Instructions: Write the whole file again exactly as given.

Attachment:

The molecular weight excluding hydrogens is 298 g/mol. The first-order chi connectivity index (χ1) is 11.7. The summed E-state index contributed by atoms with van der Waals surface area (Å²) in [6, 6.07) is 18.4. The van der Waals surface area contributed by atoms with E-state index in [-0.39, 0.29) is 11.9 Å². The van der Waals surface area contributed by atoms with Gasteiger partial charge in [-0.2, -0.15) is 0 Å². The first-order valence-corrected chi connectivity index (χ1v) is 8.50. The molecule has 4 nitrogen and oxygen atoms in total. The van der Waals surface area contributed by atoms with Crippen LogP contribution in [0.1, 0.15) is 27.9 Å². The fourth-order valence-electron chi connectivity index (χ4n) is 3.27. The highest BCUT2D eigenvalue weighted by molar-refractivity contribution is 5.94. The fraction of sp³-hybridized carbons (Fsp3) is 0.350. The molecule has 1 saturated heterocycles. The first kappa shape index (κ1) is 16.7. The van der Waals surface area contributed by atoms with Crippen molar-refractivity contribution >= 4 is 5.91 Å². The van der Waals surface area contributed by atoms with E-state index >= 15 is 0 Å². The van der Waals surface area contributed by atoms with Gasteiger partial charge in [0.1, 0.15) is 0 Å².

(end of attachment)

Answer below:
The molecular weight excluding hydrogens is 298 g/mol. The first-order chi connectivity index (χ1) is 11.7. The summed E-state index contributed by atoms with van der Waals surface area (Å²) in [6, 6.07) is 18.4. The van der Waals surface area contributed by atoms with E-state index in [-0.39, 0.29) is 11.9 Å². The van der Waals surface area contributed by atoms with Gasteiger partial charge in [-0.2, -0.15) is 0 Å². The first-order valence-corrected chi connectivity index (χ1v) is 8.50. The molecule has 4 nitrogen and oxygen atoms in total. The van der Waals surface area contributed by atoms with Crippen LogP contribution in [0.1, 0.15) is 27.9 Å². The fourth-order valence-electron chi connectivity index (χ4n) is 3.27. The highest BCUT2D eigenvalue weighted by molar-refractivity contribution is 5.94. The fraction of sp³-hybridized carbons (Fsp3) is 0.350. The molecule has 1 saturated heterocycles. The first kappa shape index (κ1) is 16.7. The van der Waals surface area contributed by atoms with Crippen molar-refractivity contribution >= 4 is 5.91 Å². The van der Waals surface area contributed by atoms with E-state index >= 15 is 0 Å². The van der Waals surface area contributed by atoms with Gasteiger partial charge in [0.1, 0.15) is 0 Å².